In many ways I think the conflict of the story is resolved sufficiently. Santiago's struggle is as much with himself as it is with the fish. His essential question is whether or not he is still physically and mentally capable of catching large fish at his age. His experiences answer that question. Although he may not have been successful in bringing the fish back to shore, he has proven to himself that he can do it.
The portion of the conflict that is perhaps left unresolved (and I think this gets to the heart of your question) involves the notoriety and recognition Santiago fails to receive from his community regarding his abilities as a fisherman. Again, I'm not sure this is of primary importance to Santiago, but one way for this to be resolved is to imagine how the boy lives his life differently because of this experience. Perhaps he is the one who champions Santiago's abilities and re-tells Santiago's story. Or perhaps the boy becomes an expert fisherman himself and then credits all of his knowledge back to Santiago. Either way, Santiago's talent would live on and he would receive the recognition to which some feel he may be entitled.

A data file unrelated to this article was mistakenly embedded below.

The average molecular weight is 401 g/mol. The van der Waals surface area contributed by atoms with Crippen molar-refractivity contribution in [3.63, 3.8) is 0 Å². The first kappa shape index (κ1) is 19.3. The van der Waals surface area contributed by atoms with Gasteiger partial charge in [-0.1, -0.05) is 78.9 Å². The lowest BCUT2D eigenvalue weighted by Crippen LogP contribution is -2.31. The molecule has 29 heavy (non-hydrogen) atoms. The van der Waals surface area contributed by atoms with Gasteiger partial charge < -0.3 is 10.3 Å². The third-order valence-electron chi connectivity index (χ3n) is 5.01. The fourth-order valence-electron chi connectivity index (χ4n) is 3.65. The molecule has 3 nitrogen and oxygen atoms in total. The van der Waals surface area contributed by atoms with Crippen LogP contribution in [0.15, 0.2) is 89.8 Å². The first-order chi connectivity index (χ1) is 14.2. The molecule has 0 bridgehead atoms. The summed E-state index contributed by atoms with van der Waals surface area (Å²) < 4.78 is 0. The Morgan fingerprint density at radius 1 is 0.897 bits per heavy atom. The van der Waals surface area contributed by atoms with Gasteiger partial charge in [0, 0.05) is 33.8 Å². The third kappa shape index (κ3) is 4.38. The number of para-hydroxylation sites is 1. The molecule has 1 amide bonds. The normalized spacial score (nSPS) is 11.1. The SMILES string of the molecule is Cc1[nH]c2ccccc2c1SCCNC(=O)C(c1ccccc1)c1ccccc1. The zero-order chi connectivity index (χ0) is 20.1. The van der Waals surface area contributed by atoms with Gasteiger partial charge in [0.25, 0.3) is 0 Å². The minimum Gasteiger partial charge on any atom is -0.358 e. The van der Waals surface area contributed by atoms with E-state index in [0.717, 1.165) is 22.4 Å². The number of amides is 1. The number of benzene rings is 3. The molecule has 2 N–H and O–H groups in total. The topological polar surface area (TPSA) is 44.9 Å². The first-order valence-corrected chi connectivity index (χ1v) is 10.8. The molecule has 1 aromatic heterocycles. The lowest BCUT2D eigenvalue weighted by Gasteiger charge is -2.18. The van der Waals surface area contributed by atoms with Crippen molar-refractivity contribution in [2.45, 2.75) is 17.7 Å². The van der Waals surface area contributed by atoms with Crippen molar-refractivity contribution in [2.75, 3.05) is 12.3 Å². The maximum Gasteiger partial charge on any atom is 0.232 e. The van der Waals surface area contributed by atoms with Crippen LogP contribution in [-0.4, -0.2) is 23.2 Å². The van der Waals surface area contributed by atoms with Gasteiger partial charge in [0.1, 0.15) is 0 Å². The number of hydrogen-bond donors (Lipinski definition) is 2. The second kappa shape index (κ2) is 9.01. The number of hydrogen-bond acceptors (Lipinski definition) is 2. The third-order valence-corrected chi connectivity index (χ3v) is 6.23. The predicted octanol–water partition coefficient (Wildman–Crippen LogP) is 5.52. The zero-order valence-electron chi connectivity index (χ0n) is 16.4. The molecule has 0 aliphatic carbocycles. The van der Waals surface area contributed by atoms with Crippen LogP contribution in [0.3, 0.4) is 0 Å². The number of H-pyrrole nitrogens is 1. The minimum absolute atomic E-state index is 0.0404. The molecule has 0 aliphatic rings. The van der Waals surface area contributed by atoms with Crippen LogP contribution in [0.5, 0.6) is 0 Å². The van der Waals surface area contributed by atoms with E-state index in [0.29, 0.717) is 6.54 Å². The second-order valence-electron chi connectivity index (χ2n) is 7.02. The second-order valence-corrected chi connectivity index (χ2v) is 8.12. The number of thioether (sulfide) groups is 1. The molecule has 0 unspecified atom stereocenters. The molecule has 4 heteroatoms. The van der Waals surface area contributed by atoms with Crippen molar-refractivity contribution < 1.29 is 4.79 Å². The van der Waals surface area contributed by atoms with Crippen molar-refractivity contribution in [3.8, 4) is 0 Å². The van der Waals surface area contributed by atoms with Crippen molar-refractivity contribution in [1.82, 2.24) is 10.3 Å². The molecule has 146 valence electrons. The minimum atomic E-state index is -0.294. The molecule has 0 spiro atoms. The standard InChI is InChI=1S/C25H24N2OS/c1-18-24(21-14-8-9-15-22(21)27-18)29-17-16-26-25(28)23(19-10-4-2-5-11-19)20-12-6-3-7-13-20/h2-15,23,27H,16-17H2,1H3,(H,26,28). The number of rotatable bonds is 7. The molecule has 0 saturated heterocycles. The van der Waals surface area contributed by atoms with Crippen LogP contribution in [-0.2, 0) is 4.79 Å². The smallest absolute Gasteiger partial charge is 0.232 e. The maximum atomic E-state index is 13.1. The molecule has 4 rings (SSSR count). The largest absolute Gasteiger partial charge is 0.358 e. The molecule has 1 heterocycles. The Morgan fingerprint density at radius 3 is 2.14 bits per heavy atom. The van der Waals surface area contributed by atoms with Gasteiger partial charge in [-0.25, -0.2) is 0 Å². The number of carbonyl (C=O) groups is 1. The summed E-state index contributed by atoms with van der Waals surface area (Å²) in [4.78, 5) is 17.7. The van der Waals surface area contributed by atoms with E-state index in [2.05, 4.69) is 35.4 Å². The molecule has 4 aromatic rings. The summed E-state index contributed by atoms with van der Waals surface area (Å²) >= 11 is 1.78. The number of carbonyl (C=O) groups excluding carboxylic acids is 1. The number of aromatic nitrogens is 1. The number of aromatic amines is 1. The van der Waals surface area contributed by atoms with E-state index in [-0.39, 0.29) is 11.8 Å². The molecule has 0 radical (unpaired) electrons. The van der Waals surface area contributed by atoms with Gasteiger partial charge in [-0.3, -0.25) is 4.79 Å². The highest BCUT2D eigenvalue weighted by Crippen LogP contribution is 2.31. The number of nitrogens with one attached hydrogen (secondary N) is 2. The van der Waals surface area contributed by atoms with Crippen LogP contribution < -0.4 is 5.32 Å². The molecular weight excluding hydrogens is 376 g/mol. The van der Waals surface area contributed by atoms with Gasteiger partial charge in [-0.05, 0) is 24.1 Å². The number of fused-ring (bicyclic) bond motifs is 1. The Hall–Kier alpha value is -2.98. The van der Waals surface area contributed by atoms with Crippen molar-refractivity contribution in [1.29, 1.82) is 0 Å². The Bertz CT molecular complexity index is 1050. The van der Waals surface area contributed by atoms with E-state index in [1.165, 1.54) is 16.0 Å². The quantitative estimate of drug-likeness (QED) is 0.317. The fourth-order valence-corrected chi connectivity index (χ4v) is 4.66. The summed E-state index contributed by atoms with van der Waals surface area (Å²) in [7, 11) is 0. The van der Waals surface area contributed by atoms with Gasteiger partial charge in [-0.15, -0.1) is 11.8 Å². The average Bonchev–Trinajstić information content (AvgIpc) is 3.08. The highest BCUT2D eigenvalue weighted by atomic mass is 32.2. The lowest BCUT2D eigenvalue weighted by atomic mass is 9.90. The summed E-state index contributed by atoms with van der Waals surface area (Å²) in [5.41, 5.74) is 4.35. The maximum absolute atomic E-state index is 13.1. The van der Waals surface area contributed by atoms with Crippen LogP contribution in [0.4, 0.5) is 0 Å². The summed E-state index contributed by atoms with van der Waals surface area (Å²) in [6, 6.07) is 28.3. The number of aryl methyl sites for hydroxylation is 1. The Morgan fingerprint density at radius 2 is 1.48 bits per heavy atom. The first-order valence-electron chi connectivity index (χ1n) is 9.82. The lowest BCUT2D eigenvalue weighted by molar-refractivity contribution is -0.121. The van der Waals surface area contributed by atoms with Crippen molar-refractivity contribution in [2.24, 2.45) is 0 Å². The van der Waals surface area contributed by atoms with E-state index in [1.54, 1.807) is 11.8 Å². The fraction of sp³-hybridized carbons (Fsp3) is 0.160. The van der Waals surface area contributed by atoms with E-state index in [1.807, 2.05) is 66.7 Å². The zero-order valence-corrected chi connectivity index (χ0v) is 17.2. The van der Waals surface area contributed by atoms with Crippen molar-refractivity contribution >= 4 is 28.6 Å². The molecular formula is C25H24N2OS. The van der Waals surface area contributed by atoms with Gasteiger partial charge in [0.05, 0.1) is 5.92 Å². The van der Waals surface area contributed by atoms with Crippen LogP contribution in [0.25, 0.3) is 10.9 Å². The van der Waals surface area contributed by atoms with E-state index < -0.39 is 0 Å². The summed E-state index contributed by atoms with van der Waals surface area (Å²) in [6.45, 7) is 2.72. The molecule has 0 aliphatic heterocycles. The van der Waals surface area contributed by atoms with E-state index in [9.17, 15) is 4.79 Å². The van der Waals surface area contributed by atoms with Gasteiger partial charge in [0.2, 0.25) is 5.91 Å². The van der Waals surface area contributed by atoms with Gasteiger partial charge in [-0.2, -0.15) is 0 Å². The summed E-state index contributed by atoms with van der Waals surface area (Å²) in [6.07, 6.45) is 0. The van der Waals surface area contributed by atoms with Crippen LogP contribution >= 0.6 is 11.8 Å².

I took your question to mean how I would have solved it if I were the author. I have to admit that while I was reading it, I hoped that the old man would be able to bring in some of this great fish and be able to gain the respect of the community and perhaps even show the young man that he was strong and could still fish with the best of them.
But as I think about it, this conflict is such a real one, where in the end there isn't really a clear winner and loser, perhaps just two losers. We so often divide things up and assume there is a winner and a loser (for example in wars) but generally there are only losers and this story does a great job of demonstrating that idea.